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Tuesday, June 24, 2014

Child of the 70's Part 4: Camping

Last week my son and I were at the local diner and ran into several other families from his class. Later, on I heard one of the boys say, "God, that was so embarrassing--I was with my mom and my little sister!" Considering these boys are all of eleven, I thought that was pretty funny. These kids  have no idea what true embarrassment is. To experience that, they would have had to go backwoods camping with my family, in about 1979.

First of all, every summer, my normally well-dressed father, a college professor!--prepared for the trip by stopping bathing a few days ahead of time--he swore it kept mosquitoes away (and I have to say it worked, as my mom usually spent the trip swatting and slapping in agony, while Dad was pretty much immune.) Dad also stopped shaving the second the semester ended--by the time we went camping in the end of the summer, he was virtually unrecognizable.

Every year,  Dad's preparations for camping got a little more elaborate. By the time we were about ten, packing took a week. We drove our blue Chevy van (the same one my sister couldn't figure out how to open when she was temporarily blinded), with two canoes and a kayak tied on top, and hauling a ten-foot Grand Lake Stream canoe on a trailer.  Both canoes, the kayak, and the Grand Laker were stuffed to gills with sleeping bags, duffels, backpacks, camp mattresses, bags of food, canoe cushions, rod cases, dog beds, beer, toilet paper, and anything else we needed for two weeks in the woods. On top of that, the whole load was covered in tarps and garbage bags in case it rained, and criss-crossed with bungie cords and rope. Anyone might have thought we were emigrating to Newfoundland. Or being run out of town.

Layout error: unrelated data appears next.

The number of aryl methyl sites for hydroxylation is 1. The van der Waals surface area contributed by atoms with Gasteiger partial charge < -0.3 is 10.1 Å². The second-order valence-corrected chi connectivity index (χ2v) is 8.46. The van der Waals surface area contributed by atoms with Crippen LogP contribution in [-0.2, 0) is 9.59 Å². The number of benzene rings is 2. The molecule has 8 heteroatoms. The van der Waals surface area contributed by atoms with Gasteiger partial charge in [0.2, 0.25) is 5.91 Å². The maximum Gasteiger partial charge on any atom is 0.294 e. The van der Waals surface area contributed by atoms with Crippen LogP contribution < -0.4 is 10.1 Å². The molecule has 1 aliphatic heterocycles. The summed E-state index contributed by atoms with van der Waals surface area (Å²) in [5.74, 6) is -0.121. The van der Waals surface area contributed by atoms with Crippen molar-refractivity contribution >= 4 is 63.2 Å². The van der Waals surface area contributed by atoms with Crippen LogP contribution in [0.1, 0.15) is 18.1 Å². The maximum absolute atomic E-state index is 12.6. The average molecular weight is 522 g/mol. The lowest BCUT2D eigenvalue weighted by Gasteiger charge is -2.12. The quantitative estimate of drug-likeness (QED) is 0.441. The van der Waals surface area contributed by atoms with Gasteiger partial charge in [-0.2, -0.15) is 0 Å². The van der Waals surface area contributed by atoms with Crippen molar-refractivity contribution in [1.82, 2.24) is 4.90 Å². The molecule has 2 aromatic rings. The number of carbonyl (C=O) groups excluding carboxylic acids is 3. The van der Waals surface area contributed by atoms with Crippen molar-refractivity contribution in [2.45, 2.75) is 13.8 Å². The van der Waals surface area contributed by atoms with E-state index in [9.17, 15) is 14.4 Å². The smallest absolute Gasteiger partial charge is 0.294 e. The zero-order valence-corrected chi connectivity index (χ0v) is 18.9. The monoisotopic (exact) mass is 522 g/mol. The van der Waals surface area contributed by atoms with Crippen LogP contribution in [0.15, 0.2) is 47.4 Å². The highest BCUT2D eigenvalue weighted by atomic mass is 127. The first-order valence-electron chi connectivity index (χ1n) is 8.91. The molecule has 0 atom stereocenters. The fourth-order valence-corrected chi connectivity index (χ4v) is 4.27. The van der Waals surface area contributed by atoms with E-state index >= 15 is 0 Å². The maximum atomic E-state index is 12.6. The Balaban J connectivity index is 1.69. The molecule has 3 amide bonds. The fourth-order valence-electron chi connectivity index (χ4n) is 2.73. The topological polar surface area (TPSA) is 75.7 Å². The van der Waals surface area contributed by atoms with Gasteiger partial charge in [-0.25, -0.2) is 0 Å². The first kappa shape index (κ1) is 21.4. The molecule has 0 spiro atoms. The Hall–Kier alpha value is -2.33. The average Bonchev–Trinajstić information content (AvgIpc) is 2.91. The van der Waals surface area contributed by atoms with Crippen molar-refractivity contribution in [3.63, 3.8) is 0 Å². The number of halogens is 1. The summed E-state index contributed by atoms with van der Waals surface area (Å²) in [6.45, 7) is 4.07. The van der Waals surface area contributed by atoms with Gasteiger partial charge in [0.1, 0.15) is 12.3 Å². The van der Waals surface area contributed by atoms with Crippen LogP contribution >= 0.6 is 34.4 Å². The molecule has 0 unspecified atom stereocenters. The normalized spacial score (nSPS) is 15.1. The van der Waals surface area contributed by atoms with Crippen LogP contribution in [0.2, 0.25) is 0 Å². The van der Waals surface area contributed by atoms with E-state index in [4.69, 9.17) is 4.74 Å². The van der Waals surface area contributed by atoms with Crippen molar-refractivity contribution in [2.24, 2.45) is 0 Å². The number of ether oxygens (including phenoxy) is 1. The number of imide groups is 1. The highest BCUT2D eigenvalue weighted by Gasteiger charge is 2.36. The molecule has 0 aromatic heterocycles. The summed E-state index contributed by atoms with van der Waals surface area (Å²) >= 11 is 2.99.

Most years, we brought my cousin Toby (who got carsick a lot) and we always had the two dogs--Louis, a spastic, low-IQ (sorry, Dad!)  English setter who had been known to claw his way through a wooden door if accidentally shut in a room for more than 5 seconds; and our awesome, school-walking mutt, April. (Later this expanded to three dogs when we inherited Wolf, a fifteen year old deaf and blind Golden retriever with bladder problems, from friends who had moved to England.)

If that wasn't enough to make everyone in the state of Maine stare when we pulled into every gas station, one year, we decided, in a stroke of all-around family brilliance--to also bring our cat, Alice.